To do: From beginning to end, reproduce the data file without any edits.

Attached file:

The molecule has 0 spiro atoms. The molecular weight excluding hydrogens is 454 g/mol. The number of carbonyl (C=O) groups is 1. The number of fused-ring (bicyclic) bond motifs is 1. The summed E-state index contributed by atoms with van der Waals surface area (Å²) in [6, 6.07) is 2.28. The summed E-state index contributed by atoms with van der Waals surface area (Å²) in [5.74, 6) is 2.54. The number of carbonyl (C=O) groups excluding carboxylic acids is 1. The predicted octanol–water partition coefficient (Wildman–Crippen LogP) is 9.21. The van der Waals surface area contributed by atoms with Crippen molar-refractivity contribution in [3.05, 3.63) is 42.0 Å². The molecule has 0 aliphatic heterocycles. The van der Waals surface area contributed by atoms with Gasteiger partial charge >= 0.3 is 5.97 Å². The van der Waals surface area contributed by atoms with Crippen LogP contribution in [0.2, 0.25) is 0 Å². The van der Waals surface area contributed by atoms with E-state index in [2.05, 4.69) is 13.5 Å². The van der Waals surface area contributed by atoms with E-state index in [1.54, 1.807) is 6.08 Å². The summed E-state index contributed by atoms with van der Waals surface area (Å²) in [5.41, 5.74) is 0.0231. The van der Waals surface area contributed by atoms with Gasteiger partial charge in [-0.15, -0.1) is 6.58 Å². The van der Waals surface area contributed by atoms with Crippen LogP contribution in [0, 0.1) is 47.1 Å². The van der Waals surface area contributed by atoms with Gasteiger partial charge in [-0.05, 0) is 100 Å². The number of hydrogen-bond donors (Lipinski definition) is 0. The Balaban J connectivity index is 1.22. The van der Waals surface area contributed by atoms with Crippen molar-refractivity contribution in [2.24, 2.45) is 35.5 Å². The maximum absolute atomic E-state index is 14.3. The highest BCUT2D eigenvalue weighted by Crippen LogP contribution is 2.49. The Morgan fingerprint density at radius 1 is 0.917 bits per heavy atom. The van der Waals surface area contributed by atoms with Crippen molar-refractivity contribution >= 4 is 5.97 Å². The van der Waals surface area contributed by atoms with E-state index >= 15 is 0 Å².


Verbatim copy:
The molecule has 0 spiro atoms. The molecular weight excluding hydrogens is 454 g/mol. The number of carbonyl (C=O) groups is 1. The number of fused-ring (bicyclic) bond motifs is 1. The summed E-state index contributed by atoms with van der Waals surface area (Å²) in [6, 6.07) is 2.28. The summed E-state index contributed by atoms with van der Waals surface area (Å²) in [5.74, 6) is 2.54. The number of carbonyl (C=O) groups excluding carboxylic acids is 1. The predicted octanol–water partition coefficient (Wildman–Crippen LogP) is 9.21. The van der Waals surface area contributed by atoms with Crippen molar-refractivity contribution in [3.05, 3.63) is 42.0 Å². The molecule has 0 aliphatic heterocycles. The van der Waals surface area contributed by atoms with Gasteiger partial charge >= 0.3 is 5.97 Å². The van der Waals surface area contributed by atoms with Crippen LogP contribution in [0.2, 0.25) is 0 Å². The van der Waals surface area contributed by atoms with E-state index in [2.05, 4.69) is 13.5 Å². The van der Waals surface area contributed by atoms with E-state index in [1.54, 1.807) is 6.08 Å². The summed E-state index contributed by atoms with van der Waals surface area (Å²) in [5.41, 5.74) is 0.0231. The van der Waals surface area contributed by atoms with Gasteiger partial charge in [-0.15, -0.1) is 6.58 Å². The van der Waals surface area contributed by atoms with Crippen LogP contribution in [0, 0.1) is 47.1 Å². The van der Waals surface area contributed by atoms with Gasteiger partial charge in [-0.05, 0) is 100 Å². The number of hydrogen-bond donors (Lipinski definition) is 0. The Balaban J connectivity index is 1.22. The van der Waals surface area contributed by atoms with Crippen molar-refractivity contribution in [2.24, 2.45) is 35.5 Å². The maximum absolute atomic E-state index is 14.3. The highest BCUT2D eigenvalue weighted by Crippen LogP contribution is 2.49. The Morgan fingerprint density at radius 1 is 0.917 bits per heavy atom. The van der Waals surface area contributed by atoms with Crippen molar-refractivity contribution >= 4 is 5.97 Å². The van der Waals surface area contributed by atoms with E-state index >= 15 is 0 Å².